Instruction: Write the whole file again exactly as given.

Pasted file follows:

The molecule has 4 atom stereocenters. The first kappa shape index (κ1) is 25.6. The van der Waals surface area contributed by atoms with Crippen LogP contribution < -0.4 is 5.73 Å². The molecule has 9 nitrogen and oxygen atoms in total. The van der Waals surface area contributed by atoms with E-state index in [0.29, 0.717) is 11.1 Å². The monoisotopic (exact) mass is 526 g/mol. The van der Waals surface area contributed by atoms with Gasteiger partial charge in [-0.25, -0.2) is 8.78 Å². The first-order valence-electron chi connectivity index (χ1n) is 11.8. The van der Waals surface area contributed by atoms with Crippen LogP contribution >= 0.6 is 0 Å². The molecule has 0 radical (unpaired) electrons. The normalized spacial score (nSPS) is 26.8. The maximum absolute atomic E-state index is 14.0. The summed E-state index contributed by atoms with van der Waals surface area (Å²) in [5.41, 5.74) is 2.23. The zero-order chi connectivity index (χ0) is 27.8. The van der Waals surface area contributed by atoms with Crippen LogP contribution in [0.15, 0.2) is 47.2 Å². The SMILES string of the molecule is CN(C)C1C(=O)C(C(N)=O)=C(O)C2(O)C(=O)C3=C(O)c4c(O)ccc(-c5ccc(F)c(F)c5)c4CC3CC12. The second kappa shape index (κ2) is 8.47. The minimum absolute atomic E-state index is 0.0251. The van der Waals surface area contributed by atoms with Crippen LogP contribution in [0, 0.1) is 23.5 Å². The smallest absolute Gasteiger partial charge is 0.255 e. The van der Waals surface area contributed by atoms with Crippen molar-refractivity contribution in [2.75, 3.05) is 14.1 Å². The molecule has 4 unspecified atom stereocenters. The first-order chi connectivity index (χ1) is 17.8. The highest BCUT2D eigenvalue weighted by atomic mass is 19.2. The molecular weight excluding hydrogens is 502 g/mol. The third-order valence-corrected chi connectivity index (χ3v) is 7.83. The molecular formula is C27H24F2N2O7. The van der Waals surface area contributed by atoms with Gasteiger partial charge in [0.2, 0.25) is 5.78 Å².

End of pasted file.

The molecule has 4 atom stereocenters. The first kappa shape index (κ1) is 25.6. The van der Waals surface area contributed by atoms with Crippen LogP contribution < -0.4 is 5.73 Å². The molecule has 9 nitrogen and oxygen atoms in total. The van der Waals surface area contributed by atoms with E-state index in [0.29, 0.717) is 11.1 Å². The monoisotopic (exact) mass is 526 g/mol. The van der Waals surface area contributed by atoms with Gasteiger partial charge in [-0.25, -0.2) is 8.78 Å². The first-order valence-electron chi connectivity index (χ1n) is 11.8. The van der Waals surface area contributed by atoms with Crippen LogP contribution >= 0.6 is 0 Å². The molecule has 0 radical (unpaired) electrons. The normalized spacial score (nSPS) is 26.8. The maximum absolute atomic E-state index is 14.0. The summed E-state index contributed by atoms with van der Waals surface area (Å²) in [5.41, 5.74) is 2.23. The zero-order chi connectivity index (χ0) is 27.8. The van der Waals surface area contributed by atoms with Crippen LogP contribution in [0.15, 0.2) is 47.2 Å². The SMILES string of the molecule is CN(C)C1C(=O)C(C(N)=O)=C(O)C2(O)C(=O)C3=C(O)c4c(O)ccc(-c5ccc(F)c(F)c5)c4CC3CC12. The second kappa shape index (κ2) is 8.47. The minimum absolute atomic E-state index is 0.0251. The van der Waals surface area contributed by atoms with Crippen LogP contribution in [0, 0.1) is 23.5 Å². The smallest absolute Gasteiger partial charge is 0.255 e. The van der Waals surface area contributed by atoms with Crippen molar-refractivity contribution in [2.75, 3.05) is 14.1 Å². The molecule has 4 unspecified atom stereocenters. The first-order chi connectivity index (χ1) is 17.8. The highest BCUT2D eigenvalue weighted by atomic mass is 19.2. The molecular weight excluding hydrogens is 502 g/mol. The third-order valence-corrected chi connectivity index (χ3v) is 7.83. The molecular formula is C27H24F2N2O7. The van der Waals surface area contributed by atoms with Gasteiger partial charge in [0.2, 0.25) is 5.78 Å².